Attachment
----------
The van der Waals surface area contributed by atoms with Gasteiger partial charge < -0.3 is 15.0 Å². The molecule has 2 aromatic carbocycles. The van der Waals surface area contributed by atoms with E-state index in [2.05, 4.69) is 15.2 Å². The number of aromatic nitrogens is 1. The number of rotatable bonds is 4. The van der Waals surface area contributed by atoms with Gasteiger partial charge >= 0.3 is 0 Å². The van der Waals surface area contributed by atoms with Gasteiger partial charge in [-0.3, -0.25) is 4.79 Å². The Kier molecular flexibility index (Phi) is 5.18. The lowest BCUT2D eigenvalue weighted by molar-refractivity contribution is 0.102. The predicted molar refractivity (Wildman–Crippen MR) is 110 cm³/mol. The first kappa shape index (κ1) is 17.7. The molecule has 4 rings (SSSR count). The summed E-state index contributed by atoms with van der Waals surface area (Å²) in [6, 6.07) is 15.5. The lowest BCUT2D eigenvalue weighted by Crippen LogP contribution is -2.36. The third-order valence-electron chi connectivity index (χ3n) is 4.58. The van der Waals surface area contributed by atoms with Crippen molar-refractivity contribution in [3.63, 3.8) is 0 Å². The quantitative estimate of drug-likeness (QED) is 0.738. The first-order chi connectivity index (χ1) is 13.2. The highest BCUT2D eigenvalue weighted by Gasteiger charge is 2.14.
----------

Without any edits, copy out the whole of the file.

The van der Waals surface area contributed by atoms with Gasteiger partial charge < -0.3 is 15.0 Å². The molecule has 2 aromatic carbocycles. The van der Waals surface area contributed by atoms with E-state index in [2.05, 4.69) is 15.2 Å². The number of aromatic nitrogens is 1. The number of rotatable bonds is 4. The van der Waals surface area contributed by atoms with Gasteiger partial charge >= 0.3 is 0 Å². The van der Waals surface area contributed by atoms with Gasteiger partial charge in [-0.3, -0.25) is 4.79 Å². The Kier molecular flexibility index (Phi) is 5.18. The lowest BCUT2D eigenvalue weighted by molar-refractivity contribution is 0.102. The predicted molar refractivity (Wildman–Crippen MR) is 110 cm³/mol. The first kappa shape index (κ1) is 17.7. The molecule has 4 rings (SSSR count). The summed E-state index contributed by atoms with van der Waals surface area (Å²) in [6, 6.07) is 15.5. The lowest BCUT2D eigenvalue weighted by Crippen LogP contribution is -2.36. The third-order valence-electron chi connectivity index (χ3n) is 4.58. The van der Waals surface area contributed by atoms with Crippen molar-refractivity contribution in [3.63, 3.8) is 0 Å². The quantitative estimate of drug-likeness (QED) is 0.738. The first-order chi connectivity index (χ1) is 13.2. The highest BCUT2D eigenvalue weighted by Gasteiger charge is 2.14.